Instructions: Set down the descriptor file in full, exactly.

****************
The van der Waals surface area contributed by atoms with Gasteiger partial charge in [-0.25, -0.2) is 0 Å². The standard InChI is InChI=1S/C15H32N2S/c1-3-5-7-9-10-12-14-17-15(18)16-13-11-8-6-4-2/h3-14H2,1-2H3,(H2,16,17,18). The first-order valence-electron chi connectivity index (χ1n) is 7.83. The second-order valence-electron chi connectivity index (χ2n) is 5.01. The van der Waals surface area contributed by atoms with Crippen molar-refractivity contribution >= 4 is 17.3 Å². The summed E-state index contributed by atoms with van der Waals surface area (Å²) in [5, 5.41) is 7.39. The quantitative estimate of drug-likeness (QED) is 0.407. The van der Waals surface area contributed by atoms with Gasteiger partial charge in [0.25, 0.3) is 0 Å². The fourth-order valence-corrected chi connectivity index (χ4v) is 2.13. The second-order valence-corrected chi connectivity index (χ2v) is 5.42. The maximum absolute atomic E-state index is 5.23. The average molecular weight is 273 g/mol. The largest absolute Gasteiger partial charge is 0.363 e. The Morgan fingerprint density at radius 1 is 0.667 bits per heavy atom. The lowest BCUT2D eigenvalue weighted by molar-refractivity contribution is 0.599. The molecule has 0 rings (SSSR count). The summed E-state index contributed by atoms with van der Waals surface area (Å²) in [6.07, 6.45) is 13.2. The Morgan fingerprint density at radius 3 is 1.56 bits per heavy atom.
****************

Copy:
The van der Waals surface area contributed by atoms with Gasteiger partial charge in [-0.25, -0.2) is 0 Å². The standard InChI is InChI=1S/C15H32N2S/c1-3-5-7-9-10-12-14-17-15(18)16-13-11-8-6-4-2/h3-14H2,1-2H3,(H2,16,17,18). The first-order valence-electron chi connectivity index (χ1n) is 7.83. The second-order valence-electron chi connectivity index (χ2n) is 5.01. The van der Waals surface area contributed by atoms with Crippen molar-refractivity contribution >= 4 is 17.3 Å². The summed E-state index contributed by atoms with van der Waals surface area (Å²) in [5, 5.41) is 7.39. The quantitative estimate of drug-likeness (QED) is 0.407. The van der Waals surface area contributed by atoms with Gasteiger partial charge in [0.25, 0.3) is 0 Å². The fourth-order valence-corrected chi connectivity index (χ4v) is 2.13. The second-order valence-corrected chi connectivity index (χ2v) is 5.42. The maximum absolute atomic E-state index is 5.23. The average molecular weight is 273 g/mol. The largest absolute Gasteiger partial charge is 0.363 e. The Morgan fingerprint density at radius 1 is 0.667 bits per heavy atom. The lowest BCUT2D eigenvalue weighted by molar-refractivity contribution is 0.599. The molecule has 0 rings (SSSR count). The summed E-state index contributed by atoms with van der Waals surface area (Å²) in [6.07, 6.45) is 13.2. The Morgan fingerprint density at radius 3 is 1.56 bits per heavy atom.